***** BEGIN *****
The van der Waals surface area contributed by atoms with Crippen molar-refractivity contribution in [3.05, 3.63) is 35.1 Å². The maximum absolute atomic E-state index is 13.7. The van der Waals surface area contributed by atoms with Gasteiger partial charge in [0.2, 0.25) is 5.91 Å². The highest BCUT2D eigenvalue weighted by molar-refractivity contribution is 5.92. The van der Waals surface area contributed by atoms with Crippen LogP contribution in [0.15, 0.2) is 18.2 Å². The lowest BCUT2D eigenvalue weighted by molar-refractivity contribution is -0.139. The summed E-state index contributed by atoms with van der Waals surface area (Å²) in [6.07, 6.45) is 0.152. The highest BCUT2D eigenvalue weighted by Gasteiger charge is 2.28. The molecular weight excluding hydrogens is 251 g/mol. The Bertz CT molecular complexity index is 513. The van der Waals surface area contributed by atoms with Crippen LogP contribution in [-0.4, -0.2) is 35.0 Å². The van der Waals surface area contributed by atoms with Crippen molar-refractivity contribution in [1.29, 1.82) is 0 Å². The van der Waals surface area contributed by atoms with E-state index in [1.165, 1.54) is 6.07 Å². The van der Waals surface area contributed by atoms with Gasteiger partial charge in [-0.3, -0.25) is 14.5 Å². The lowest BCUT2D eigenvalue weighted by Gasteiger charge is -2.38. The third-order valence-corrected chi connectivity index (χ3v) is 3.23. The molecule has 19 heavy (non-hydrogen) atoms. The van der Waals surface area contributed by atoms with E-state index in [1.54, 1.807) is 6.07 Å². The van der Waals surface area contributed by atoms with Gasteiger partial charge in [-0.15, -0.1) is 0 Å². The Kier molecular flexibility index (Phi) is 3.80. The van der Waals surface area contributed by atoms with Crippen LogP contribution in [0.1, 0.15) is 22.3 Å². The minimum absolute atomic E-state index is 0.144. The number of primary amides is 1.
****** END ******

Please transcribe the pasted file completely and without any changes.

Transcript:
The van der Waals surface area contributed by atoms with Crippen molar-refractivity contribution in [3.05, 3.63) is 35.1 Å². The maximum absolute atomic E-state index is 13.7. The van der Waals surface area contributed by atoms with Gasteiger partial charge in [0.2, 0.25) is 5.91 Å². The highest BCUT2D eigenvalue weighted by molar-refractivity contribution is 5.92. The van der Waals surface area contributed by atoms with Crippen LogP contribution in [0.15, 0.2) is 18.2 Å². The lowest BCUT2D eigenvalue weighted by molar-refractivity contribution is -0.139. The summed E-state index contributed by atoms with van der Waals surface area (Å²) in [6.07, 6.45) is 0.152. The highest BCUT2D eigenvalue weighted by Gasteiger charge is 2.28. The molecular weight excluding hydrogens is 251 g/mol. The Bertz CT molecular complexity index is 513. The van der Waals surface area contributed by atoms with Crippen LogP contribution in [-0.4, -0.2) is 35.0 Å². The van der Waals surface area contributed by atoms with Crippen molar-refractivity contribution in [1.29, 1.82) is 0 Å². The van der Waals surface area contributed by atoms with E-state index in [1.165, 1.54) is 6.07 Å². The van der Waals surface area contributed by atoms with Gasteiger partial charge in [-0.3, -0.25) is 14.5 Å². The lowest BCUT2D eigenvalue weighted by Gasteiger charge is -2.38. The third-order valence-corrected chi connectivity index (χ3v) is 3.23. The molecule has 19 heavy (non-hydrogen) atoms. The van der Waals surface area contributed by atoms with E-state index in [1.54, 1.807) is 6.07 Å². The van der Waals surface area contributed by atoms with Gasteiger partial charge in [-0.15, -0.1) is 0 Å². The Kier molecular flexibility index (Phi) is 3.80. The van der Waals surface area contributed by atoms with Crippen LogP contribution in [0.1, 0.15) is 22.3 Å². The minimum absolute atomic E-state index is 0.144. The number of primary amides is 1.